3 Min Read
LONDON (Thomson Reuters Foundation) - The rise in rural wages now taking place across Asia could lift hundreds of millions of people out of extreme poverty in the next decade, a new report showed on Thursday.
Falling birth rates and a growing demand for factory workers mean that rural wages will keep rising sharply across the continent, according to the Overseas Development Institute's (ODI) report Rural Wages in Asia.
The ODI is Britain's leading independent think tank on international development and humanitarian issues.
The study found that up to three quarters of the world's poorest people, particularly those who earn less than the extreme poverty level of $1.25 a day, live in rural areas.
ODI research fellow Steve Wiggins said that rural wages were crucial as they "mark the lowest returns to labor on offer".
"Once people get paid over $5 a day, they leave the real misery of extreme poverty behind," Wiggins told the Thomson Reuters Foundation.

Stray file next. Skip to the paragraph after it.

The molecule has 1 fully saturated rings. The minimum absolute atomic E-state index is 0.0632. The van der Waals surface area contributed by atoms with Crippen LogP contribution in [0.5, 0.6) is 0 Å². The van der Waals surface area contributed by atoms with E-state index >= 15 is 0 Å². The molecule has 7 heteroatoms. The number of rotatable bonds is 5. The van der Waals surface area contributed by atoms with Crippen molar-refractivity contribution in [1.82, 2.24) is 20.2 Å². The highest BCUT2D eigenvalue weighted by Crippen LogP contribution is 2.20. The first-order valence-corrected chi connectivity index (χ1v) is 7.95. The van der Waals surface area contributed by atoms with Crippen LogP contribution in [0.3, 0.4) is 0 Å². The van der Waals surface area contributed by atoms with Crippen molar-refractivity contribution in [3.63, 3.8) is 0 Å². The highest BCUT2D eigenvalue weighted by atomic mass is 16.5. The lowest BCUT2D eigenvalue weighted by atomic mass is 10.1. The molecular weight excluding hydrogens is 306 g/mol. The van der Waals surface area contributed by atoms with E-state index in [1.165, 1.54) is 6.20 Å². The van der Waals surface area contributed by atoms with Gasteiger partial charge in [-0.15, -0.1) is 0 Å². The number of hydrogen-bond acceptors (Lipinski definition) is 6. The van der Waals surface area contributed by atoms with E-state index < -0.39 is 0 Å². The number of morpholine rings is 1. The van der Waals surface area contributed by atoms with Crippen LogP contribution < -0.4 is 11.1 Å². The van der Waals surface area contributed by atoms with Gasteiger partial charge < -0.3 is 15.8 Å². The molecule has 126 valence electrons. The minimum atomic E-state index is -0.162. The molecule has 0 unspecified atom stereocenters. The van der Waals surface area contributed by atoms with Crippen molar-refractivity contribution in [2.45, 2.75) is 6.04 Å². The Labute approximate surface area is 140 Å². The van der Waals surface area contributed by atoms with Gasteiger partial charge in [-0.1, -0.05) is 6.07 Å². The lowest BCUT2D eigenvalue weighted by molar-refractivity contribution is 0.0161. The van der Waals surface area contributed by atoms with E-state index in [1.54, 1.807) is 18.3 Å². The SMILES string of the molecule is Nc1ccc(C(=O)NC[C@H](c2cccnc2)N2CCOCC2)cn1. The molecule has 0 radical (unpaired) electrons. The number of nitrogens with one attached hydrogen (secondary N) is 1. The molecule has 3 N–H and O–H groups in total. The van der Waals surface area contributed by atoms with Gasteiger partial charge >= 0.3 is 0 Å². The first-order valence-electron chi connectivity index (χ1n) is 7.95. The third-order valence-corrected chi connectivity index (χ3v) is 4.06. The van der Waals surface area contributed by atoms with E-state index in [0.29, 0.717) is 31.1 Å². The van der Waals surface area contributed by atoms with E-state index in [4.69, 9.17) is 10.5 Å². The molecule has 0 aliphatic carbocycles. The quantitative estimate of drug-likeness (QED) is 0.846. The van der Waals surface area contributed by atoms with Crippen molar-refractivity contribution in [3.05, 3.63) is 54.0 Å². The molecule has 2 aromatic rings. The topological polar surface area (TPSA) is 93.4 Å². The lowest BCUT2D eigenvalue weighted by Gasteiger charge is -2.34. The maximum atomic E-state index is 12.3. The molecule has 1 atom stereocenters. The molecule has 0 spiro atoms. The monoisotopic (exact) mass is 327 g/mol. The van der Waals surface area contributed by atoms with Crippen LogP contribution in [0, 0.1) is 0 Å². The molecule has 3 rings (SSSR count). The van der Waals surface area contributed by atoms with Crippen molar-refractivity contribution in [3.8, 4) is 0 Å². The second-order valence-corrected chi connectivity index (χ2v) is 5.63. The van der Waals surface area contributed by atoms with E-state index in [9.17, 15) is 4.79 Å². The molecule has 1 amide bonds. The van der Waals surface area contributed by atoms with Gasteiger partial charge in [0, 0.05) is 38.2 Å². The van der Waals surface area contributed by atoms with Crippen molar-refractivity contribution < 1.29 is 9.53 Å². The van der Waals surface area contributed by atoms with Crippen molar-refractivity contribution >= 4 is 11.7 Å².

"Another decade of rural wage rises could see the end of extreme poverty en masse in Asia, improving the lives of hundreds of millions of people."
Average earnings for male farm workers in China more than doubled between 1998 and 2007, rising to $7 a day from $3.02, the report showed.
In Bangladesh, average rural wages rose to $2.21 a day in 2010 from $1.52 in 2005, a 45 percent increase, while India saw a rise of 35 percent between 2005 and 2012, to $2.91 a day from $2.15.
Female rural workers in China, India, Pakistan and Bangladesh earn up to a third less than their male counterparts, but the wage gap appears to be narrowing, the report said.
It also found that the rise in rural wages has in turn led to further rises in factory wages, leading to the relocation of factories from Asia to poorer regions where labor costs are lower, particularly Africa.
"Increasing rural wages in Asia could give Africa a huge growth boost," Wiggins said.
"This can already be seen outside Addis Ababa in Ethiopia with the arrival of the first pioneer wave of relocated Chinese plants.
"This could be a game-changer for African countries, and they need to ensure they have a trained workforce and basic infrastructure in place, otherwise they might miss this boat."
The report analyzed information from the 13 most populous countries in East, South and Southeast Asia.
Reporting By Kieran Guilbert; editing by Tim Pearce